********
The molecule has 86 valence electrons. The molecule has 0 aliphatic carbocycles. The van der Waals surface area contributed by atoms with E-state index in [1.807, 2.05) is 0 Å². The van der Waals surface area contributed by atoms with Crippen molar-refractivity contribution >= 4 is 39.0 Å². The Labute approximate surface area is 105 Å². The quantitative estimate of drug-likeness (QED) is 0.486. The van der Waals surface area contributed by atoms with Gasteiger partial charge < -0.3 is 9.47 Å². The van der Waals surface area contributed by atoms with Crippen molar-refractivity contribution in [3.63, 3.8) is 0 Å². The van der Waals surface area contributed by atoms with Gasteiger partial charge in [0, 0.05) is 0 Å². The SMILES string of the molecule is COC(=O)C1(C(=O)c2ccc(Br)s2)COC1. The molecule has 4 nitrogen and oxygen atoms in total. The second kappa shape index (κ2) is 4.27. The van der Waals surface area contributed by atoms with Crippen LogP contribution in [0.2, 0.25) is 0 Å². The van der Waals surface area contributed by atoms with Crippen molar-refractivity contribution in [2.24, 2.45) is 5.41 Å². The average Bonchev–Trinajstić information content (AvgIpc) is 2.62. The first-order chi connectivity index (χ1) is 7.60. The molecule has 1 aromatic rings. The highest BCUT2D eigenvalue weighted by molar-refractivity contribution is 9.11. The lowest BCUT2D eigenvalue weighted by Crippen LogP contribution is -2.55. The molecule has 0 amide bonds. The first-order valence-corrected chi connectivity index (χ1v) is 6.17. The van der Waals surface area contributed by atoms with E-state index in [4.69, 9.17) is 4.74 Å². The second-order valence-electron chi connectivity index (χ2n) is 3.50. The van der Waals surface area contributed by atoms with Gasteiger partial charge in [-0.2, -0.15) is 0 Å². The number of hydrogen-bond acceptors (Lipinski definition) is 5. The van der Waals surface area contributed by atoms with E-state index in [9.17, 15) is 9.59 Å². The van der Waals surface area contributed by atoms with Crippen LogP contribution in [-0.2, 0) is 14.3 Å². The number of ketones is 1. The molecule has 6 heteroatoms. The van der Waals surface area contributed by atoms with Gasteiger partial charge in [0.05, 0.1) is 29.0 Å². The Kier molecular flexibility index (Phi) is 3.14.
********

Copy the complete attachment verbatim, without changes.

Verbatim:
The molecule has 86 valence electrons. The molecule has 0 aliphatic carbocycles. The van der Waals surface area contributed by atoms with E-state index in [1.807, 2.05) is 0 Å². The van der Waals surface area contributed by atoms with Crippen molar-refractivity contribution >= 4 is 39.0 Å². The Labute approximate surface area is 105 Å². The quantitative estimate of drug-likeness (QED) is 0.486. The van der Waals surface area contributed by atoms with Gasteiger partial charge < -0.3 is 9.47 Å². The van der Waals surface area contributed by atoms with Crippen molar-refractivity contribution in [3.63, 3.8) is 0 Å². The van der Waals surface area contributed by atoms with Gasteiger partial charge in [0, 0.05) is 0 Å². The SMILES string of the molecule is COC(=O)C1(C(=O)c2ccc(Br)s2)COC1. The molecule has 4 nitrogen and oxygen atoms in total. The second kappa shape index (κ2) is 4.27. The van der Waals surface area contributed by atoms with Crippen LogP contribution in [0.2, 0.25) is 0 Å². The van der Waals surface area contributed by atoms with Crippen molar-refractivity contribution in [2.24, 2.45) is 5.41 Å². The average Bonchev–Trinajstić information content (AvgIpc) is 2.62. The first-order chi connectivity index (χ1) is 7.60. The molecule has 1 aromatic rings. The highest BCUT2D eigenvalue weighted by molar-refractivity contribution is 9.11. The lowest BCUT2D eigenvalue weighted by Crippen LogP contribution is -2.55. The molecule has 0 amide bonds. The first-order valence-corrected chi connectivity index (χ1v) is 6.17. The van der Waals surface area contributed by atoms with E-state index in [4.69, 9.17) is 4.74 Å². The second-order valence-electron chi connectivity index (χ2n) is 3.50. The van der Waals surface area contributed by atoms with Gasteiger partial charge in [-0.2, -0.15) is 0 Å². The number of hydrogen-bond acceptors (Lipinski definition) is 5. The van der Waals surface area contributed by atoms with E-state index in [9.17, 15) is 9.59 Å². The van der Waals surface area contributed by atoms with Crippen LogP contribution in [-0.2, 0) is 14.3 Å². The number of ketones is 1. The molecule has 6 heteroatoms. The van der Waals surface area contributed by atoms with Gasteiger partial charge in [0.05, 0.1) is 29.0 Å². The Kier molecular flexibility index (Phi) is 3.14.